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December the 6th was Saint Nicolas day: a very important date for children and students in some Western countries. Saint Nicolas is like Santa Claus : he comes in the houses to give chocolates and presents to the children. Here, in Romania, they also celebrate this day. In Brasov, during St Nicolas celebration, there is also the ‘lighting up’. This event is an important and beautiful moment, meant to open winter festivities. During this period, Brasov is called the ‘Fairytale City”.
And There Was Light
5.20 in the council square in Brasov: a big crowd, people everywhere pushing to be near the Christmas Tree. Projects Abroad volunteers’ meeting point was the Nativity Scenery, in the council square. We didn’t know where some volunteers were, but the festivities didn’t wait. So, few minutes later, we were trying to approach the center of the crowd, to have a better view.
At 5.30 Christmas carols started. A group formed by a majority of women was singing some typical Romanian carols. Problem: everyone wanted to see them, so they pushed a lot to get near the stage. We decided to stay near the Christmas Tree because we went to see the ‘Lighting Up’. We could listen and see the group from everywhere in the center of Brasov, as there were some widescreens in the square.
And finally, a little bit before 6 o’clock in the evening, the miracle happened. It started with all the people counting down the seconds. It was like New Year’s Eve, I almost said ‘Happy New Years’. The lightning up of the Christmas Tree was fantastic, really beautiful. Not all the lights were turned on in the same time. First, it was the small lights, afterwards the balls and thirdly, the circles from the bottom to the ...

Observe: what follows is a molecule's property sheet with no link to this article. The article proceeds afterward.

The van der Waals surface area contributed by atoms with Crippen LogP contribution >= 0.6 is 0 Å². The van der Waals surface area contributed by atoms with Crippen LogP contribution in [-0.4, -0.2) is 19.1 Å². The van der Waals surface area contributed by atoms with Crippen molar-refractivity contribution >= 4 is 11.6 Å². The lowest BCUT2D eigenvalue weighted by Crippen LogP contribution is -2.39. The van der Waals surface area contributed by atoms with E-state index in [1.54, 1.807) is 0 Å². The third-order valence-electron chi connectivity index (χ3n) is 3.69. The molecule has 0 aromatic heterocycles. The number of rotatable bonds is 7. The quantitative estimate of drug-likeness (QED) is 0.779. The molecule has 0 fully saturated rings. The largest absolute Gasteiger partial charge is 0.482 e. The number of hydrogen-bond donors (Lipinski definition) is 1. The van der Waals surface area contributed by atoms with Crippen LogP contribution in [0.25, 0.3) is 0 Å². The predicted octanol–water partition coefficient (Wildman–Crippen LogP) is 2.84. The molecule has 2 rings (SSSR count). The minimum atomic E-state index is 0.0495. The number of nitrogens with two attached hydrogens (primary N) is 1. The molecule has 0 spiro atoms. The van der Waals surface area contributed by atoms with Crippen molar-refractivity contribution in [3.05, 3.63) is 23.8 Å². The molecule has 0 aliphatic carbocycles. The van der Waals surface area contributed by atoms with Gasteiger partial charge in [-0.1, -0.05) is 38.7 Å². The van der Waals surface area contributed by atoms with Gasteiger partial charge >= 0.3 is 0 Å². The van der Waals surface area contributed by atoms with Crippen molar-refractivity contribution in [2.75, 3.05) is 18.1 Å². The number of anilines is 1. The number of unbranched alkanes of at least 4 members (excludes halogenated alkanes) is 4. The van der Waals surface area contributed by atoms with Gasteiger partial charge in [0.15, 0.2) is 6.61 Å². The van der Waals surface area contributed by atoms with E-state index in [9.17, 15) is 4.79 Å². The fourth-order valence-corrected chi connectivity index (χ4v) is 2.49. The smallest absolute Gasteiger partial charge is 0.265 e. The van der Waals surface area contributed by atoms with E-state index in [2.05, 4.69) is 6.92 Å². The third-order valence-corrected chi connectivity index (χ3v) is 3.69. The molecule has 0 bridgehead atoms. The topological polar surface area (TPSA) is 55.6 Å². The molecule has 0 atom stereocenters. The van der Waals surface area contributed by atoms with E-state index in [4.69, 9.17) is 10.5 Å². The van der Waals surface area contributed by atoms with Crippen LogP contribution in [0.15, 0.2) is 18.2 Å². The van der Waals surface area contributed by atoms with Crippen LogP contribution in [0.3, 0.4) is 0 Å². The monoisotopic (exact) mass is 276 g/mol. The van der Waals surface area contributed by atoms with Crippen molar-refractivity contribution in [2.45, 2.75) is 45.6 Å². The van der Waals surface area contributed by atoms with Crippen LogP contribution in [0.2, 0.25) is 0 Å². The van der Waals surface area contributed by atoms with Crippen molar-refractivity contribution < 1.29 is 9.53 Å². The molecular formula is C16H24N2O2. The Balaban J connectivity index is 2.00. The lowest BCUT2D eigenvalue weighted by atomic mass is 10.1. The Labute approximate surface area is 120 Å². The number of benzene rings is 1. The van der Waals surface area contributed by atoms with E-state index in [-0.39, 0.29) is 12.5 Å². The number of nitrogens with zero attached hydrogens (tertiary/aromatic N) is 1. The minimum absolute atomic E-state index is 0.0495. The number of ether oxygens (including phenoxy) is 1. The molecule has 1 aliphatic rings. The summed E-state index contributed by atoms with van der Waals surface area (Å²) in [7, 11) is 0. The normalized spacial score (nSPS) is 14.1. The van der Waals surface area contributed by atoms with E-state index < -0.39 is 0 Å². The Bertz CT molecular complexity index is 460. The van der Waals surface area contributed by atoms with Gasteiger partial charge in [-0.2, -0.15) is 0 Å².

After six years in a successul career in investment banking, Felix Wickenkamp (31), was searching for a new challenge.
“I had a fascination with Africa for a long time and I heard a lot of good things about Tanzania,” says Felix. “I also think volunteering is a great way to learn about the country, the culture and the people. Plus, I’m really interested in microfinance.”
Felix received a master’s degree in international business studies in 2006 from Maastricht University, making his academic and professional experience highly valuable to an underdeveloped country. He departed Germany in October for a one month microfinance volunteer placement in Arusha, Tanzania.
The microfinance project assists local women’s groups who are single or widowed and have individual and collective businesses. Projects Abroad provides the women with business, marketing and bookkeeping training in addition to an interest-free loan to start or improve a business idea.
“The level of responsiblity is pretty high because it’s more or less run by the volunteers. At the moment we are a team of five along with the project coordinator. Our responsiblities are really doing administrative work and implementing new initiatives and training.”
Felix says that the volunteers spend half their time in the office doing administrative work such as writing reports, reviewing loan documents, feeding the cashflow sheet and preparing trainings. The other half of their time is spent in the field visiting the women’s groups to collect money from loans, conduct feasibility studies or provide additional training.
“I tried to make an impact by proposing new administrative ideas. I also developed a training that we will launch next ...